Peter Bjorn and John

Falling Out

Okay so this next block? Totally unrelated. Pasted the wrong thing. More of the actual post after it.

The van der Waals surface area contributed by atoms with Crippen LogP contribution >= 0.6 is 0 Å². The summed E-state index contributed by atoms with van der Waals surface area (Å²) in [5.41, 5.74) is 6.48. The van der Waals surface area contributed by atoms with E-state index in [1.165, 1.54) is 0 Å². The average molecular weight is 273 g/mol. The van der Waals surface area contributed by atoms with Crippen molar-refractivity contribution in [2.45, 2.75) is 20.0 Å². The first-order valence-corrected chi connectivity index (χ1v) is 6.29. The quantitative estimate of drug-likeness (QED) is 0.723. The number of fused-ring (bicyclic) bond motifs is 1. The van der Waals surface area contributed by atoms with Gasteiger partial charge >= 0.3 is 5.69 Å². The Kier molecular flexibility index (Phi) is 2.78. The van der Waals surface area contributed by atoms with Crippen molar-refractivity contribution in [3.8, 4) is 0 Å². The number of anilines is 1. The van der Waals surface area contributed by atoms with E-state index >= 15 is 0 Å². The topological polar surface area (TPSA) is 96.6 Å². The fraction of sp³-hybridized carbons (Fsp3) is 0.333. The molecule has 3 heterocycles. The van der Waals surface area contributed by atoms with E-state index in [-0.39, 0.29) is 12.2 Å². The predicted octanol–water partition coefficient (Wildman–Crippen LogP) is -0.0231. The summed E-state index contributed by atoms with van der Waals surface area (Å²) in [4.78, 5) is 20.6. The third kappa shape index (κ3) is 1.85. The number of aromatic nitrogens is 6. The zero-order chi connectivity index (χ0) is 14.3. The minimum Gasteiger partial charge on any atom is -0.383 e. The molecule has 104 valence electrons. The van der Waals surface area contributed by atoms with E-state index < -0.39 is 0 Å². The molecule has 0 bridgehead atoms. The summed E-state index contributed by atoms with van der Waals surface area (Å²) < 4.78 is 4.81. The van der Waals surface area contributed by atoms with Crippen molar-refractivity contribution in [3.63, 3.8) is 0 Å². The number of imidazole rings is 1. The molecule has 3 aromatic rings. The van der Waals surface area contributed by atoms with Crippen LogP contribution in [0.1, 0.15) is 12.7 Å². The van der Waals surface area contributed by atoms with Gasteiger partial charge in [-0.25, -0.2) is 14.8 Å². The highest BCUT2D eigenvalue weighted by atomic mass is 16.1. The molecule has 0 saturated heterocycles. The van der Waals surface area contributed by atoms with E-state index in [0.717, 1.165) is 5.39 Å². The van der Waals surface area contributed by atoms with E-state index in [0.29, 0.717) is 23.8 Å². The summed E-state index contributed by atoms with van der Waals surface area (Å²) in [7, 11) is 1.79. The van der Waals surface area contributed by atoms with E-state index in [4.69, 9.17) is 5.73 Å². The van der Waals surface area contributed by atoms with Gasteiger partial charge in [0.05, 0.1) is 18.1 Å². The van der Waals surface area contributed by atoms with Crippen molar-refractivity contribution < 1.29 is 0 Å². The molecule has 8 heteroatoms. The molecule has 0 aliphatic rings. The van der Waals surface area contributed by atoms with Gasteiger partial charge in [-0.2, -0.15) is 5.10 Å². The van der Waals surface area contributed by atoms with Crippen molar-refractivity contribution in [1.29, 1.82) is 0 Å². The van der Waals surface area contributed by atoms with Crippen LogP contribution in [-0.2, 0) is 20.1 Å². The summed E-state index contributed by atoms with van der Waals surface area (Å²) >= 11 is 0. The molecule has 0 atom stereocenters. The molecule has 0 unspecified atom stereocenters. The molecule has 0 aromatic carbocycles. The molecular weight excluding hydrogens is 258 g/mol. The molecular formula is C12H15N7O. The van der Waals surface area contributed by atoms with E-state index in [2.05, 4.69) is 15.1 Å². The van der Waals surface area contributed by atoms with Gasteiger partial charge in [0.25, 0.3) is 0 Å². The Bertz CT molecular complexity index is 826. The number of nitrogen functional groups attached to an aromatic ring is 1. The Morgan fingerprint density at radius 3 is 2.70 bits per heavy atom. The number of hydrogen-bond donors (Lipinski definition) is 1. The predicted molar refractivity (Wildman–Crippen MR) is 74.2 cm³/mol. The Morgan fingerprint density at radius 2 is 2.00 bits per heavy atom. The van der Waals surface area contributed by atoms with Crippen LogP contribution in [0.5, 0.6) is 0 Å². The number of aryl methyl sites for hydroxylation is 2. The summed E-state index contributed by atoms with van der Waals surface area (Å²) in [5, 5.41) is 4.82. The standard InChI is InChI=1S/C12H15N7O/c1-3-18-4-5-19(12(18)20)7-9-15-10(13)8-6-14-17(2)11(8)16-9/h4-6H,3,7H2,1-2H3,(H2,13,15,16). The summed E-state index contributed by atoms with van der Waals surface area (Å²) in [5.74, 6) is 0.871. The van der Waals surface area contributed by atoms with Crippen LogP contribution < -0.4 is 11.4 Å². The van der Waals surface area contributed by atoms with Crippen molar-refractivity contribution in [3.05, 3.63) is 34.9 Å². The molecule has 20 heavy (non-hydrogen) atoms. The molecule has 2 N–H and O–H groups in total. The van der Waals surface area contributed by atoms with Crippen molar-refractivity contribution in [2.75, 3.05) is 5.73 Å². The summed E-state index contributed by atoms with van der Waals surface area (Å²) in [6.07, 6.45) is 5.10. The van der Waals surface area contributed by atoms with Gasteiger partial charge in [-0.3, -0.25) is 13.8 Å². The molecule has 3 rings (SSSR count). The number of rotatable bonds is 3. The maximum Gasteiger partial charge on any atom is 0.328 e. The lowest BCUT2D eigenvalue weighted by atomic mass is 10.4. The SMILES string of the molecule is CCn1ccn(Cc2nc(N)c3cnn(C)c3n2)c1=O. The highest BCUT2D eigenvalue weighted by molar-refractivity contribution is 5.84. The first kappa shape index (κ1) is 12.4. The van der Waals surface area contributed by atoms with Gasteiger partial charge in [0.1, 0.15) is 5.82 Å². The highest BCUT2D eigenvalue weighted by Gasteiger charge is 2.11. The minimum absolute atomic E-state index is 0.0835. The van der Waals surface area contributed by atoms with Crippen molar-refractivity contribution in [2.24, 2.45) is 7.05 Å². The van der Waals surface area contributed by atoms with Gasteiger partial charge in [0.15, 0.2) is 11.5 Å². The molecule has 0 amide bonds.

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Peter Bjorn and John are three guys from Stockholm who have a knack for fine power pop-influenced and new wave-tinged guitar pop. Peter handles the vocals and guitars, John the drums, and Bjorn mans the bass and various keyboards; between them they have created a fresh and exciting record that is packed with great songs and intriguing sounds. Falling Out is their American debut and it sounds like the work of a band that has been perfecting its sound for years (as they in fact have since 1999). Their tunes are colored by glockenspiels, Speak & Spells, zithers, omnichords, and cheap synths and built on wonderfully inventive and heartfelt arrangements. Beneath the rich and varied sounds are some truly powerful songs. The up-tempo tracks are tense and tough, and Peter's rasping and heart-on-sleeve vocals ride the melodies like a Joe Strummer who was grounded in pop rather than punk. Tracks like "Far Away, by My Side," the surging "It Beats Me Every Time," and "Money" clatter and soar and stick to you like marmalade. Connect the dots and you end up at the New Pornographers or Spoon. As fine as these tracks are, the soul of the record is in the ballads, and that soul has a darkness that comes only from heartbreak. "Does It Matter Now" oozes pain and sports a wrenching guitar-destroying climax. "All Those Expectations" builds from calm acoustic balladry to devastating passages of jagged guitars and mournful harmonica. "Big Black Coffin" is the centerpiece of the album, a big ballad complete with magisterial horns. The rising and falling dynamics and Peter's aching vocals place the song in epic-ville, not far from Wilco if Wilco were three pop-loving Swedes with a Spector influence and a Springsteen heart. Songs like that and "Tailormade," another track that will leave you slack-jawed at the sheer power, place them very close to the best indie rock -- no, just plain music -- being made in 2005. More punk than the Concretes, less frantic than the Shout out Louds, as catchy as the most tuneful of the U.K. post-post-post-punk merchants, Falling Out firmly establishes Peter Bjorn and John as a group to watch out for. Strike that. They are a band that has arrived in all senses of the word.

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